by Adam S. Posen, Peterson Institute for International Economics
Op-ed in the Financial Times
November 30, 2012
© Financial Times
Yes, Mark Carney will be taking over the only central bank in the world where he will be greeted by members of his security team wearing pink morning coats and top hats. Beyond that, the Bank of England (BoE) will not feel foreign to any experienced central banker, just as the United Kingdom will not feel all that strange to any Canadian. The Old Lady has been at the center of global monetary and financial policy making for centuries, welcoming foreign ideas for much of that time—inflation targeting, central bank independence, and now macro-prudential policy. And most of its failings are typical of other central banks rather than reflections of any lingering hidebound traditions or institutional culture.
However, a central banker who seems foreign to the BoE, and more importantly to the British people, will be a particular challenge. Great intelligence, technocratic skill, toughness, and an incredible capacity for work are traits shared by the current and incoming governor but they alone are not enough. The ability to anchor inflation expectations, supervise financial institutions, and to stabilize the British economy depends to a surprising extent upon the persuasiveness of the governor. The powerful policy instruments at the bank's disposal have their limits, and their use cannot be sustained without public support.
Carney will have to prioritize public engagement and open debate in the BoE, rather than closed international discussions and CEO-style decision making. Anyone who needed to be wooed with promises of a 60 percent salary rise over his predecessor's, as well as London living expenses in order to have the honor of serving as governor, will have an uphill climb to be perceived as a British public servant rather than a globetrotting corporate free agent. Coming from a central bank in Canada where the governor alone has the final say on monetary policy, to one where committees make the key decisions, puts the premium on collegiality even higher.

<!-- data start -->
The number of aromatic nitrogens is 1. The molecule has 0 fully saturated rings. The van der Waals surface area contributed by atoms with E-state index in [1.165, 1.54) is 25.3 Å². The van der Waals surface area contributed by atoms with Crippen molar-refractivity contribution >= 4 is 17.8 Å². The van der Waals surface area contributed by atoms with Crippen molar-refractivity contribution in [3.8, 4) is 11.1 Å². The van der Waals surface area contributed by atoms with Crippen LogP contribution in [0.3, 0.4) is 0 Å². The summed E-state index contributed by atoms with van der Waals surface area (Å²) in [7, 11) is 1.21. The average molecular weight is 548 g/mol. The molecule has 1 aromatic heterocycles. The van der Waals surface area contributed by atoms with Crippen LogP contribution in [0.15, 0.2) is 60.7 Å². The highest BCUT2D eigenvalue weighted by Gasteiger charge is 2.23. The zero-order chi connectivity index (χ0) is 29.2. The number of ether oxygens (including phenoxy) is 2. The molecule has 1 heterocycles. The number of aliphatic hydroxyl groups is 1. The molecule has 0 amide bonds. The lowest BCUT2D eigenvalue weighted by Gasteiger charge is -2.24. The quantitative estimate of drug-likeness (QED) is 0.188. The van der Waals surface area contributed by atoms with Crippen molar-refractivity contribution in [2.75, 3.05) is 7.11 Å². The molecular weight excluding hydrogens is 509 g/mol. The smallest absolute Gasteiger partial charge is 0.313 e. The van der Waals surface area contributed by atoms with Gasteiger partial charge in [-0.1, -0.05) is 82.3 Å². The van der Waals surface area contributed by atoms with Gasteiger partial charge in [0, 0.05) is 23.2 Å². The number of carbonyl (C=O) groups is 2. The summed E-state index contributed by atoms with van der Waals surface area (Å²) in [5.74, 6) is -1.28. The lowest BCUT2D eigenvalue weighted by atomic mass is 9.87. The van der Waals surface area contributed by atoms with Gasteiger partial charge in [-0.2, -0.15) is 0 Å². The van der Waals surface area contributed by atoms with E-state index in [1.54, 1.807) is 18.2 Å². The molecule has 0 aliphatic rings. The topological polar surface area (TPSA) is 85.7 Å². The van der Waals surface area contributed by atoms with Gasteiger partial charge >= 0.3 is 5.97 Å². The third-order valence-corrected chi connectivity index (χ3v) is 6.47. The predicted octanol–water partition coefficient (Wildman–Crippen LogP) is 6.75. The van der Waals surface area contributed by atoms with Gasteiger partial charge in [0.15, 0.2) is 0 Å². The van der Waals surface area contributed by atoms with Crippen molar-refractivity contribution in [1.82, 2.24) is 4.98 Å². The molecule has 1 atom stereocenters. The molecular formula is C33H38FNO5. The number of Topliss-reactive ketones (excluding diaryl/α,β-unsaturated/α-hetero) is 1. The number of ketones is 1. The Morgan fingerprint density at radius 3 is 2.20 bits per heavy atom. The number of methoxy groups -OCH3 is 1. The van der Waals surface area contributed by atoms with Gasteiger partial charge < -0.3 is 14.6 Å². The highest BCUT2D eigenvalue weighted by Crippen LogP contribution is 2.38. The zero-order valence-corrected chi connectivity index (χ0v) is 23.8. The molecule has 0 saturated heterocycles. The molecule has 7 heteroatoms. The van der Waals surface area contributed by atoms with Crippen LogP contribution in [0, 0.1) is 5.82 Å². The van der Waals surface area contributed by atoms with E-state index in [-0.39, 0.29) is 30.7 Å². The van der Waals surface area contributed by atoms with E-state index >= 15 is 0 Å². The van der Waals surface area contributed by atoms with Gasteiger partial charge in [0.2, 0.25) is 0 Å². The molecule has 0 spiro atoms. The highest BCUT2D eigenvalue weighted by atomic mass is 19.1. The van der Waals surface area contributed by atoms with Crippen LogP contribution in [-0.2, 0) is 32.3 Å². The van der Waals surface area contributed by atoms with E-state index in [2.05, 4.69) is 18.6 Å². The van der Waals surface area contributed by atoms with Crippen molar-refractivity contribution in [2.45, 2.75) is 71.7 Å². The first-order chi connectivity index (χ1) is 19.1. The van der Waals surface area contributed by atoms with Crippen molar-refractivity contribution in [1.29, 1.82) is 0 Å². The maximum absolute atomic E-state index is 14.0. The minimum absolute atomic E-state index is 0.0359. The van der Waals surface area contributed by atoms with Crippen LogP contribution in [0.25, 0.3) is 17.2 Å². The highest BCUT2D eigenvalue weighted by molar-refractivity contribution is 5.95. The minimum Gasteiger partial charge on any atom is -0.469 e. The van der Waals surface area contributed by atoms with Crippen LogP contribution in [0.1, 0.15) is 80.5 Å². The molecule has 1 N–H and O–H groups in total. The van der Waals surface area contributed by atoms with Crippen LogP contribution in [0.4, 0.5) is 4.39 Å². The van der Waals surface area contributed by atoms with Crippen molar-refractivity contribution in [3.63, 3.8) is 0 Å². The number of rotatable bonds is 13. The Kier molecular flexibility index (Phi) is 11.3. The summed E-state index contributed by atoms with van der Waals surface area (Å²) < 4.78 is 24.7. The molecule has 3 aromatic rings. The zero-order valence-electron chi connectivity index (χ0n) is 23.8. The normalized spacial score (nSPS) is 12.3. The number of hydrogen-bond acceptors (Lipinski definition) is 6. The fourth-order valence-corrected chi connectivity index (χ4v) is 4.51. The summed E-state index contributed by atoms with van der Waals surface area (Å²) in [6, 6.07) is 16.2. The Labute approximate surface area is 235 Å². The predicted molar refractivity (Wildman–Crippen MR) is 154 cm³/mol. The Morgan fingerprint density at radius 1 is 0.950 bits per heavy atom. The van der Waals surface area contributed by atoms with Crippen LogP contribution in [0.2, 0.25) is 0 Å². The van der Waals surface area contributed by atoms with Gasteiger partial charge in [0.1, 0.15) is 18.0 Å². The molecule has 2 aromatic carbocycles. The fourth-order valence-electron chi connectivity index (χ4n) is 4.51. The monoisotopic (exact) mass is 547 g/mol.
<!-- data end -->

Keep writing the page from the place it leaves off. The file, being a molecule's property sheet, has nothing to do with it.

The three most important words I employed repeatedly in my time on the Monetary Policy Committee were "we", "us," and "ours." "We" the committee were deliberating and deciding, even if at times my views were out ahead of where we got to. And whether facing Members of Parliament (MPs) of the Treasury select committee, bankers in the City, or activists from trade unions, I always affirmed that the public were right to be holding all of "us" at the BoE accountable.
Most of all, it was "our" economy that was suffering, our households that had to adjust to energy price shocks, our growth prospects that had to be assessed. If a bank official makes such statements, it becomes more than a matter of form—they constitute an agreement with the British people. (Of course, it also helps to treat parliamentary appearances as chances to respond to the concerns of MPs and their constituencies, rather than as opportunities to give lectures.)